You play on one batter head, with the resonant head facing forward. From the start, the uneven sound was completely eliminated. Pedagogically, you could play it using the same horizontal stroke used on every other drum! It was a much more even sound, and since it had 2 heads, a batter and resonant head, you could tune and muffle them independently. The variety of tuning possibilities was greatly expanded.

So I put together this rather crudely constructed thing. I knew what it needed to be, but I didn’t know what it would sound like. If it didn’t really sound good, there just wouldn’t be any point in pursuing it. But when I put it together, it was actually quite good and it functioned the way I thought it would. The angles weren’t quite right. I had cut up the lugs so they would work and the shell cut was crude, but it was only a prototype and it was encouraging.

Got to start somewhere!

Yes! So, I spoke to my brother-in-law, a contractor, woodworker and master craftsmen. I said “Listen, I have this idea and I think it will work. I tried it and it looks horrible but sounds good. There are some things that aren’t quite right about it, but I want to buy some good materials and really try to build something that will be what I want. Will you do the woodworking?”.  He agreed, and I explained what I wanted. We made a purpose-built drum with the best maple shell and hardware we could find. The angle was better, the seam was perfect, which it has to be. It may sound simple, but cutting a maple cylinder on an precise angle is a challenge. The drum sounded great, looked better and it worked as I had envisioned!

At this point, I really thought it was something that could be successful, so I talked to my wife, Sue, and said; “Here’s the deal. I want to pursue this. I’d like to file for a patent and build a couple of complete prototype sets. I think this will work”. She thought it was a good idea, and I had also spoken to a couple of fellow band directors who thought it was a great idea. They agreed to purchase the drum shell material and the parts I needed, if I would build them a set of these angled shell bass drums. Drums that would solve the pedagogical problems, would be ergonomically easier to carry and move with, and would solve the inherent unevenness of sound problem with conventional bass drums. They got the very first ErgoSonic Angled Shell Marching Bass Drums, and we got our patent!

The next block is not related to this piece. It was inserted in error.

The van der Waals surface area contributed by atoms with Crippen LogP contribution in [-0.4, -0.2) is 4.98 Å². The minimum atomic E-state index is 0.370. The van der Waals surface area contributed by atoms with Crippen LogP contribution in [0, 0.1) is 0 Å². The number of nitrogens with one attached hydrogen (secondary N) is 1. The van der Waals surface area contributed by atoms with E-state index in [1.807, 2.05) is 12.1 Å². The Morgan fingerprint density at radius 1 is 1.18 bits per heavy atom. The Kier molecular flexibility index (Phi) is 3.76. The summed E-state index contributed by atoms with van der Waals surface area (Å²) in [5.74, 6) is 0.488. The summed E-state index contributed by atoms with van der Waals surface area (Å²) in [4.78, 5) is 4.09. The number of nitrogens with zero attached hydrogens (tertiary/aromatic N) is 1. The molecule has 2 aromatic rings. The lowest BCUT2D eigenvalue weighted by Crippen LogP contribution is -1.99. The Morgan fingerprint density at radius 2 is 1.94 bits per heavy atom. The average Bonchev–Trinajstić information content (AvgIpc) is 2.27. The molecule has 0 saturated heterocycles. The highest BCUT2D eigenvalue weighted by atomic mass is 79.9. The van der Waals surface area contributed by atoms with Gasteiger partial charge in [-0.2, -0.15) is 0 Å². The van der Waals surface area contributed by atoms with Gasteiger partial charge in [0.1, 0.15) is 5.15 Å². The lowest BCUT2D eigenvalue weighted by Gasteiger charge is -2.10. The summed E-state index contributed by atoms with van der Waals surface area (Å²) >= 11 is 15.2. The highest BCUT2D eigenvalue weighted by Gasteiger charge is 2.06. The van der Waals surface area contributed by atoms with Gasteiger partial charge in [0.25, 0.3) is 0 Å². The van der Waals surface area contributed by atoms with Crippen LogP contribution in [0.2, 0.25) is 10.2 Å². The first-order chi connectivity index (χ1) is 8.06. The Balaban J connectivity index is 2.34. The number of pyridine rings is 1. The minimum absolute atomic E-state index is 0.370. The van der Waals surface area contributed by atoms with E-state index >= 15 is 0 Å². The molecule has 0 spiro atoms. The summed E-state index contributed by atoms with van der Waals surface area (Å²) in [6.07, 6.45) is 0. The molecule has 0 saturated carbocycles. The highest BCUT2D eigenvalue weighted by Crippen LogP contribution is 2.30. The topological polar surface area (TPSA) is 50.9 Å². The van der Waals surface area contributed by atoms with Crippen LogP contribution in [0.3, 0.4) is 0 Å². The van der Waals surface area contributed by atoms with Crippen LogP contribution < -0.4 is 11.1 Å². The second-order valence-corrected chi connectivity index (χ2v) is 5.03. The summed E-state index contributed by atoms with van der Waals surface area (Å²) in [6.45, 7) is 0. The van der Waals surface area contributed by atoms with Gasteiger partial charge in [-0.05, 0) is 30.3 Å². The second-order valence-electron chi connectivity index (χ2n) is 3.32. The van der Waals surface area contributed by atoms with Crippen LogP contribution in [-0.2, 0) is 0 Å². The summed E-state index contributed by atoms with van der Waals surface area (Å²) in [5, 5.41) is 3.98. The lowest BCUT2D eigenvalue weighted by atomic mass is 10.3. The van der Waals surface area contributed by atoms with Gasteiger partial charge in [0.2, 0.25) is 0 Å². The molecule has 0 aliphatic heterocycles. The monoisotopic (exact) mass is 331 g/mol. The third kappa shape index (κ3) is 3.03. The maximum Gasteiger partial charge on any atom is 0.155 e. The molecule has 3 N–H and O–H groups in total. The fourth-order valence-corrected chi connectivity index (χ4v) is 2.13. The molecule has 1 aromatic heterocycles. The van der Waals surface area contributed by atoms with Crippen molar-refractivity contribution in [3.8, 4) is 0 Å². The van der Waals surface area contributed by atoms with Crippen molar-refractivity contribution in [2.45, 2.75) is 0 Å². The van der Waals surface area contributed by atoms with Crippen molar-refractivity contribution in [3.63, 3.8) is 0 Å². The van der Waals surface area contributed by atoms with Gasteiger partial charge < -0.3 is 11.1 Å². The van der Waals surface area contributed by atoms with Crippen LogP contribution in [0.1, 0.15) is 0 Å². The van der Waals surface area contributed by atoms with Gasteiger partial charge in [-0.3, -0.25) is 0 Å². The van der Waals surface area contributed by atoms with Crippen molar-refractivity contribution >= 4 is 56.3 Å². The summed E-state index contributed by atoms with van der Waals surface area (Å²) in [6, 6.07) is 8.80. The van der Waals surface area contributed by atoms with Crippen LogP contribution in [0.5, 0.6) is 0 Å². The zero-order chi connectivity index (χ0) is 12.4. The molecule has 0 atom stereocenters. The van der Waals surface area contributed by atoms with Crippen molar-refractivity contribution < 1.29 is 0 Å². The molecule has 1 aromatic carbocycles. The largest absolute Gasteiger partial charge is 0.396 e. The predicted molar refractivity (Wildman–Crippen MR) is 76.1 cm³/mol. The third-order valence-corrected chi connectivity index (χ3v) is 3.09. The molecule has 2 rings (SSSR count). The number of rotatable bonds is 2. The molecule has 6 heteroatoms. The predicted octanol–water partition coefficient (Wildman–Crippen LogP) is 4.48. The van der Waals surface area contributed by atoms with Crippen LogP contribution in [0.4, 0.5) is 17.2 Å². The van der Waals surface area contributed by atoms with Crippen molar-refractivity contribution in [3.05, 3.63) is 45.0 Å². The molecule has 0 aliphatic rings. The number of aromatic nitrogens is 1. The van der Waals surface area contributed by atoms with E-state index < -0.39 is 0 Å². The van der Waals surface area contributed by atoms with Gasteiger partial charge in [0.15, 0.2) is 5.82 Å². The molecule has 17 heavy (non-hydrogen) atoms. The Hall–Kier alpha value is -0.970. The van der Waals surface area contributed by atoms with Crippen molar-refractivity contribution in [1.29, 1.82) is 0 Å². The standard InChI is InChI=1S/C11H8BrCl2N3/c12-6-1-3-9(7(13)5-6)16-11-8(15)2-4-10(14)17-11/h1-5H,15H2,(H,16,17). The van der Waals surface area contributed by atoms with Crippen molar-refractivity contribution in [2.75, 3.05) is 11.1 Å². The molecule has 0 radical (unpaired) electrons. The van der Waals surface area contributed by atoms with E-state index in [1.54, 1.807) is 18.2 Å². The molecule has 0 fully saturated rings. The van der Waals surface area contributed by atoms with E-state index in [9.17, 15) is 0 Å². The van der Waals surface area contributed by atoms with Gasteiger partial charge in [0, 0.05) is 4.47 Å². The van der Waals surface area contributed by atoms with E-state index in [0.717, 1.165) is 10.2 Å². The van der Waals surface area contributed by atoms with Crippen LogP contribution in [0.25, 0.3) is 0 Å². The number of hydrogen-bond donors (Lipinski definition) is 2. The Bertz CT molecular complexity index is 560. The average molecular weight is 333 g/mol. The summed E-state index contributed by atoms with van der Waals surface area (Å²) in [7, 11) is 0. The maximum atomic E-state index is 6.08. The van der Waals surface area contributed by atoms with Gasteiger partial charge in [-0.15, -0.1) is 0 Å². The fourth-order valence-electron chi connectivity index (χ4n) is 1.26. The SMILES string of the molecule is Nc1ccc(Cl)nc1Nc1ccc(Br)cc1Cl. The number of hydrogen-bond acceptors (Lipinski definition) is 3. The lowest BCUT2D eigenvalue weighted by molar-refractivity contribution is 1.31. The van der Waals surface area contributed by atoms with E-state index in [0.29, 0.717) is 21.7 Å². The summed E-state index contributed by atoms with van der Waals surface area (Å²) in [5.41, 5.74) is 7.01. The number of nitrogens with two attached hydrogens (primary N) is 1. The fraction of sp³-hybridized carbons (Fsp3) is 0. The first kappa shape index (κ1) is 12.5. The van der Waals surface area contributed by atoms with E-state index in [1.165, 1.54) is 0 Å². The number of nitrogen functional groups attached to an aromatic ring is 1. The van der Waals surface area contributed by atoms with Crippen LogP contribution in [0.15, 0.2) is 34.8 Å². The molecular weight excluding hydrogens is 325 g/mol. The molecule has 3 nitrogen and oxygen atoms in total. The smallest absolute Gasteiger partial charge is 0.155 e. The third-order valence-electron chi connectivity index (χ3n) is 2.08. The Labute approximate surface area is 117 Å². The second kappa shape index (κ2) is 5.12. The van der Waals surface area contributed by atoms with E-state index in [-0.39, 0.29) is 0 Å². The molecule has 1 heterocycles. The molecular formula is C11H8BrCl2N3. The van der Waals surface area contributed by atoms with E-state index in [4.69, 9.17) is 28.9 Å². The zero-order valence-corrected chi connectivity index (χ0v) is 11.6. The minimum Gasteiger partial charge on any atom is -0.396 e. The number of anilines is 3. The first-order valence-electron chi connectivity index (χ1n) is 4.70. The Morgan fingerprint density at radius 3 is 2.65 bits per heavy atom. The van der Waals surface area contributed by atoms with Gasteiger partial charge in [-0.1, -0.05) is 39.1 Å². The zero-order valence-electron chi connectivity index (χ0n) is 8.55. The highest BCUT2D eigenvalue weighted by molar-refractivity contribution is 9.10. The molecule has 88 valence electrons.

ErgoSonic Angled Shell Marching Bass Drum in Binghamton Universities Anechoic Testing
ErgoSonic Angled Shell Marching Bass Drum in Binghamton Universities Anechoic Testing [photo property of Ken Turner]

That’s amazing! How does the ErgoSonic technology it work?

Well, we were fortunate to receive a grant from New York State to do some acoustical research on why the drum works the way it does. We were also able to compare it to conventional drums. It turns out that it’s a more resonant drum because the drum heads aren’t parallel. When you alter the angle of the heads, the decay becomes longer, which means it’s more resonant. But, you can also now manipulate the front head, which is now a true resonant head, and you can get the decay to be as long or short as you want it to be via muffling and porting.

It was interesting because Binghamton University has an acoustics lab with an anechoic chamber, so they did several studies for us. They dealt with resonating characteristics, overtone production, decay length, the effect of muffling and porting and several other factors. Each compared comparably tuned conventional drums with our ErgoSonic angled shell drums.

The university also consulted with the Acoustical Society of America to see what type of similar research had been done along these lines. They couldn’t find any! So, when the research was completed, BU shared their findings to the Acoustics Society of America. Of course, fundamentally, we were just trying to find out why and how our ErgoSonic design worked acoustically. It turned out that since no one had done this before, the Acoustical Society of America invited them to present their findings at the 174th meeting of the Acoustic Society of America in New Orleans! It was unprecedented ground-breaking research on what happens when you take a conventional drum and change its shape.

Incredible. So, that’s your angled shell marching bass drum, is that right? Because you also have an ErgoSonic balanced projection drum kit? Does that harness the same technology?